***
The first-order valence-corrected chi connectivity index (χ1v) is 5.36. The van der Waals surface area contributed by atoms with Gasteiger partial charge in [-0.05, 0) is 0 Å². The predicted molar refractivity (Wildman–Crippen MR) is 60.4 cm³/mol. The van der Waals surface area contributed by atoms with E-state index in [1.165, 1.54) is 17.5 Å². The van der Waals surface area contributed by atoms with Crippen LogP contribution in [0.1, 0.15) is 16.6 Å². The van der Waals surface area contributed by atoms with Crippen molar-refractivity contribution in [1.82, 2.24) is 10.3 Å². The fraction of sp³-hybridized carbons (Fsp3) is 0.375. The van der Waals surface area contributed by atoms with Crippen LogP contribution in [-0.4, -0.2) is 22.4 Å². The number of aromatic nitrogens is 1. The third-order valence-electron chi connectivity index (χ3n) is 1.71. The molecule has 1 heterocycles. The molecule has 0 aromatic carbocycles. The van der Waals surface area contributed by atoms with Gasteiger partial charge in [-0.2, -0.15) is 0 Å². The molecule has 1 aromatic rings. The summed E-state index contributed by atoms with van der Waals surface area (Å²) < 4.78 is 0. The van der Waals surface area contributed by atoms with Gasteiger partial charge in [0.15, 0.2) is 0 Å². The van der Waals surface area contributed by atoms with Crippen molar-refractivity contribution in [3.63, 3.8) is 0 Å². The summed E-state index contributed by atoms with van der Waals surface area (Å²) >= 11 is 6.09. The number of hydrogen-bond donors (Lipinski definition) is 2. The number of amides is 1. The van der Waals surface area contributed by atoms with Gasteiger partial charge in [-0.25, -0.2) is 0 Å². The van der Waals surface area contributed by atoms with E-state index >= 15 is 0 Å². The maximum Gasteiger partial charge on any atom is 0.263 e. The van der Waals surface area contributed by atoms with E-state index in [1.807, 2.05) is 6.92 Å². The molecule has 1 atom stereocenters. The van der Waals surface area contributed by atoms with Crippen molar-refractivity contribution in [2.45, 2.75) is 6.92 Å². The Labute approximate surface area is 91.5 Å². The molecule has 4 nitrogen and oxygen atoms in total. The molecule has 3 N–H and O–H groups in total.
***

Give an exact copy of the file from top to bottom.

The first-order valence-corrected chi connectivity index (χ1v) is 5.36. The van der Waals surface area contributed by atoms with Gasteiger partial charge in [-0.05, 0) is 0 Å². The predicted molar refractivity (Wildman–Crippen MR) is 60.4 cm³/mol. The van der Waals surface area contributed by atoms with E-state index in [1.165, 1.54) is 17.5 Å². The van der Waals surface area contributed by atoms with Crippen LogP contribution in [0.1, 0.15) is 16.6 Å². The van der Waals surface area contributed by atoms with Crippen molar-refractivity contribution in [1.82, 2.24) is 10.3 Å². The fraction of sp³-hybridized carbons (Fsp3) is 0.375. The van der Waals surface area contributed by atoms with Crippen LogP contribution in [-0.4, -0.2) is 22.4 Å². The number of aromatic nitrogens is 1. The third-order valence-electron chi connectivity index (χ3n) is 1.71. The molecule has 1 heterocycles. The molecule has 0 aromatic carbocycles. The van der Waals surface area contributed by atoms with Gasteiger partial charge in [-0.2, -0.15) is 0 Å². The molecule has 1 aromatic rings. The summed E-state index contributed by atoms with van der Waals surface area (Å²) < 4.78 is 0. The van der Waals surface area contributed by atoms with Gasteiger partial charge in [0.15, 0.2) is 0 Å². The van der Waals surface area contributed by atoms with Crippen molar-refractivity contribution in [3.63, 3.8) is 0 Å². The summed E-state index contributed by atoms with van der Waals surface area (Å²) >= 11 is 6.09. The number of hydrogen-bond donors (Lipinski definition) is 2. The number of amides is 1. The van der Waals surface area contributed by atoms with Gasteiger partial charge in [-0.25, -0.2) is 0 Å². The van der Waals surface area contributed by atoms with E-state index >= 15 is 0 Å². The maximum Gasteiger partial charge on any atom is 0.263 e. The van der Waals surface area contributed by atoms with E-state index in [1.807, 2.05) is 6.92 Å². The molecule has 1 atom stereocenters. The van der Waals surface area contributed by atoms with Crippen molar-refractivity contribution in [2.45, 2.75) is 6.92 Å². The Labute approximate surface area is 91.5 Å². The molecule has 4 nitrogen and oxygen atoms in total. The molecule has 3 N–H and O–H groups in total.